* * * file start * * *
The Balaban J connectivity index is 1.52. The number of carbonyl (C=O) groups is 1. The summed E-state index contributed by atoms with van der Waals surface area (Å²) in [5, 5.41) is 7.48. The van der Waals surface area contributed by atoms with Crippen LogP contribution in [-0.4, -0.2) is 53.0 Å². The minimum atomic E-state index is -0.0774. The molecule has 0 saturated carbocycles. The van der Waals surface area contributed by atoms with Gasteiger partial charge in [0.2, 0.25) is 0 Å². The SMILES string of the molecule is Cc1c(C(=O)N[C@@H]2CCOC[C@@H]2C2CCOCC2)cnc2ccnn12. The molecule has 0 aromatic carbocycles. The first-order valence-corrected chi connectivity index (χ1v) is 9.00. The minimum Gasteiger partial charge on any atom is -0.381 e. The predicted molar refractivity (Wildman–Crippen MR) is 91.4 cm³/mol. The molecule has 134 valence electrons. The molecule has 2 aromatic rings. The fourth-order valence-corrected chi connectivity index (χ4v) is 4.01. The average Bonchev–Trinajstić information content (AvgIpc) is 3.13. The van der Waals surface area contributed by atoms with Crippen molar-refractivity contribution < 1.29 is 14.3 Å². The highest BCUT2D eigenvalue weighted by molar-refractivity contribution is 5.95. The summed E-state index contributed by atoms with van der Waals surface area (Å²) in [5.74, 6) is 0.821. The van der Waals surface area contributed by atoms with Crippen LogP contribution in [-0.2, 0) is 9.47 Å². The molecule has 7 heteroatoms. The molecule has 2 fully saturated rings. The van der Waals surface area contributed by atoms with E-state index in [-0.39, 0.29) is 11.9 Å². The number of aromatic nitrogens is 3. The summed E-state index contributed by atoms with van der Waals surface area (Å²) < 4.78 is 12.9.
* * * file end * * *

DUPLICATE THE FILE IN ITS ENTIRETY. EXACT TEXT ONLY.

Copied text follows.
The Balaban J connectivity index is 1.52. The number of carbonyl (C=O) groups is 1. The summed E-state index contributed by atoms with van der Waals surface area (Å²) in [5, 5.41) is 7.48. The van der Waals surface area contributed by atoms with Crippen LogP contribution in [-0.4, -0.2) is 53.0 Å². The minimum atomic E-state index is -0.0774. The molecule has 0 saturated carbocycles. The van der Waals surface area contributed by atoms with Gasteiger partial charge in [0.2, 0.25) is 0 Å². The SMILES string of the molecule is Cc1c(C(=O)N[C@@H]2CCOC[C@@H]2C2CCOCC2)cnc2ccnn12. The molecule has 0 aromatic carbocycles. The first-order valence-corrected chi connectivity index (χ1v) is 9.00. The minimum Gasteiger partial charge on any atom is -0.381 e. The predicted molar refractivity (Wildman–Crippen MR) is 91.4 cm³/mol. The molecule has 134 valence electrons. The molecule has 2 aromatic rings. The fourth-order valence-corrected chi connectivity index (χ4v) is 4.01. The average Bonchev–Trinajstić information content (AvgIpc) is 3.13. The van der Waals surface area contributed by atoms with Crippen molar-refractivity contribution < 1.29 is 14.3 Å². The highest BCUT2D eigenvalue weighted by molar-refractivity contribution is 5.95. The summed E-state index contributed by atoms with van der Waals surface area (Å²) in [5.74, 6) is 0.821. The van der Waals surface area contributed by atoms with Crippen LogP contribution in [-0.2, 0) is 9.47 Å². The molecule has 7 heteroatoms. The molecule has 2 fully saturated rings. The van der Waals surface area contributed by atoms with E-state index in [-0.39, 0.29) is 11.9 Å². The number of aromatic nitrogens is 3. The summed E-state index contributed by atoms with van der Waals surface area (Å²) < 4.78 is 12.9.